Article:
Over the next 72 hours a secondary gale is to track south of New Zealand late Friday into early Saturday (7/24) but almost all of its fetch is to locked over the Ross Ice Shelf. A little fetch is to extend north possibly generating up to 32 ft seas at 60S 162W, but mostly tracking due east with little energy pushing north. This system is to hold together and survive the journey across the width of the South Pacific, possibly lifting a little northeast on Sun AM (7/25) with up to 33 ft seas forecast at 52S 125W, perhaps putting a little swell up into the CA swell window with luck. Will monitor.
South Pacific Animations: Jetstream - Surface Pressure/Wind - Sea Height - Surf Height
Marine weather and forecast conditions 3-10 days into the future
Beyond 72 hrs high pressure at 1028 mbs is to hold it's ground off the Northern CA coast ridging into the Pacific Northwest generating a modest sized area of 20 kt north winds into Tuesday (7/27) offering minimal odds for local short period windswell production there and that windswell pushing down into exposed breaks in Central CA. Trades to remain below windswell generation levels into Tuesday over Hawaii. But then on Wednesday (7/28) the high is to surge a bit closer to North CA with the gradient redeveloping some producing up to 30 kt north winds, but only over a tiny area. Windswell perhaps regenerating some then. Trades are to rebuild over Hawaii too at near 20 kts, increasing the odds for east windswell along exposed shores.
MJO/ENSO Update (reference): As of Thursday (7/22) the Southern Oscillation Index (SOI) remained in positive territory. The daily SOI was at 15.02 and has been positive for 28 days running. The 30 day average was up to 13.55 with the 90 day average inching up to 8.00. This continues looking like the Inactive Phase of the MJO was in control.
Wind anomalies as of Thursday (7/22) at the 850 mb level (approx 5000 ft up) as defined by models indicated a very strong area of east anomalies continued in control from eastern Africa across the Indian Ocean to the dateline reaching almost to southern South America with the core over the Philippines. The coverage of this area was huge and a very clear signal of a building Inactive Phase of the MJO. The Inactive Phase and these strong east anomalies are to hold through 7/26, then slowly give up a little ground on 7/31 but continuing to hold on well into early August (8/8) before dissipating on 8/10. This is a very bad sign for later this winter.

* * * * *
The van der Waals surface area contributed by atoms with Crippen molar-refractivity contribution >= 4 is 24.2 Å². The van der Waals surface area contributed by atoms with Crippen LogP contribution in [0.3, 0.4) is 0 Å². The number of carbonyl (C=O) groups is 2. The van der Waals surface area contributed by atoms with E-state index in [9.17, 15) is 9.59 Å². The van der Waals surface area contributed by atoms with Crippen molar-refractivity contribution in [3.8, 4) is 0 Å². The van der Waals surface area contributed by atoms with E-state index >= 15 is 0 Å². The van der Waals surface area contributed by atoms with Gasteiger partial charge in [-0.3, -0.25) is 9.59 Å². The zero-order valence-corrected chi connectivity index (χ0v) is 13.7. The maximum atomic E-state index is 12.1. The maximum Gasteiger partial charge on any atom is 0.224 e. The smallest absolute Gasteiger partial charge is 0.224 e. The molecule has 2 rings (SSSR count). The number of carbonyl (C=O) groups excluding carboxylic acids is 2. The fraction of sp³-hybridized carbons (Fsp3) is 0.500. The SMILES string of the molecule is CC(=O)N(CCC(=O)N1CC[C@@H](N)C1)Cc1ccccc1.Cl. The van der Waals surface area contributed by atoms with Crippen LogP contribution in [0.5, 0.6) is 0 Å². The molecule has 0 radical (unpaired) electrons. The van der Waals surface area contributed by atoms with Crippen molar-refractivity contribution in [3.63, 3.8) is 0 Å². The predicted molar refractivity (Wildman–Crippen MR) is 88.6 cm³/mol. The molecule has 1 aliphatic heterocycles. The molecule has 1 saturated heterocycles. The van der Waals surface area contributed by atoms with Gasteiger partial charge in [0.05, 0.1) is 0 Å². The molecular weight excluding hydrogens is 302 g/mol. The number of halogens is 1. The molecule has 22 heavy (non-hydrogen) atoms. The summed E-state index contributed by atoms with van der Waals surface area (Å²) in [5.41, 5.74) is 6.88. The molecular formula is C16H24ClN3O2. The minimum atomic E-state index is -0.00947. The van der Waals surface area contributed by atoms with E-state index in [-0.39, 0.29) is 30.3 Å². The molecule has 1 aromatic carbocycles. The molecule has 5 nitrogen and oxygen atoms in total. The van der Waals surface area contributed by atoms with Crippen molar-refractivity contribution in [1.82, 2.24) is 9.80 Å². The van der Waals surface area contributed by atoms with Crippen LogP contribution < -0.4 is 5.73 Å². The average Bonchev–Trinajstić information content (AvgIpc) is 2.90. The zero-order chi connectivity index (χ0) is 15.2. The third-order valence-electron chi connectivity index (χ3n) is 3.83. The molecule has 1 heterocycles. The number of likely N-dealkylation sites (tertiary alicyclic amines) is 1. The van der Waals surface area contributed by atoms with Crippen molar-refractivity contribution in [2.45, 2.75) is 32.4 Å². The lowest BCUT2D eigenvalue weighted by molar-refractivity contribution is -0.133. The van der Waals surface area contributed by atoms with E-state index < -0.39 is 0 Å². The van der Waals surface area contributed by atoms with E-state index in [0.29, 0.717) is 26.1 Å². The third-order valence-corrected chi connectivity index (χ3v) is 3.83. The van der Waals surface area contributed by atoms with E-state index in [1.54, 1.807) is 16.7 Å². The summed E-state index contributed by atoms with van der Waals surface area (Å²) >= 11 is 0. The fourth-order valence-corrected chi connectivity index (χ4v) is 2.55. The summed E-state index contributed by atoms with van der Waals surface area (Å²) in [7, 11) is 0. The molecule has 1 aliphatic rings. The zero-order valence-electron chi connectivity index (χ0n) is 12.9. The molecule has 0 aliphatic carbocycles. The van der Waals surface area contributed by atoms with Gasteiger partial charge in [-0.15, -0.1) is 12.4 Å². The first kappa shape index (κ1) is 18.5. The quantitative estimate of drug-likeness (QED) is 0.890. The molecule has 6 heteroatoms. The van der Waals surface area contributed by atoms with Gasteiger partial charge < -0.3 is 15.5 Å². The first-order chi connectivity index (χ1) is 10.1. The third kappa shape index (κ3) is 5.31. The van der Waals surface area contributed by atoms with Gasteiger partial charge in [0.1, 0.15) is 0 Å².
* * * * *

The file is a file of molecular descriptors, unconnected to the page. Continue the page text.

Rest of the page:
We believe the remnants of El Nino are trying to linger in the upper atmosphere for a while longer. But in reality, they are almost gone. The expectation is that we'll fall back into some form of a moderate La Nina Pattern (where the Inactive Phase takes control) for later 2010 into 2011. NOAA seems to support that plan too per the latest ENSO update last week.
Sea Surface Temp anomaly data (7/21) indicates that cooler than normal waters have developed over a moderate strip on the equator from South America drifting west to the dateline and are in fact getting cooler and covering a larger area over time, extending the whole way to almost New Guinea now. It was downright cold just off Ecuador, a clear signal of strong easterly winds there and solid upwelling. Feeder bands of colder than normal water were developed pushing off the US West Coast and South America reaching to the dateline, only serving to reinforce the existing pattern, suggesting stronger than normal high pressure has built in both hemispheres. Looks like a classic La Nina setup. This is a turn for the worse and only seems to be getting stronger. At the same time a massive buildup of warmer than normal waters continues in the Atlantic almost bleeding into the far Eastern Pacific, of concern to hurricane forecasters there. We'll see if upper level winds support development of hurricane activity or whether residual upper level shear from El Nino will chop the tops of developing systems. Suspect shear will be gone by the heart of hurricane season in the Atlantic.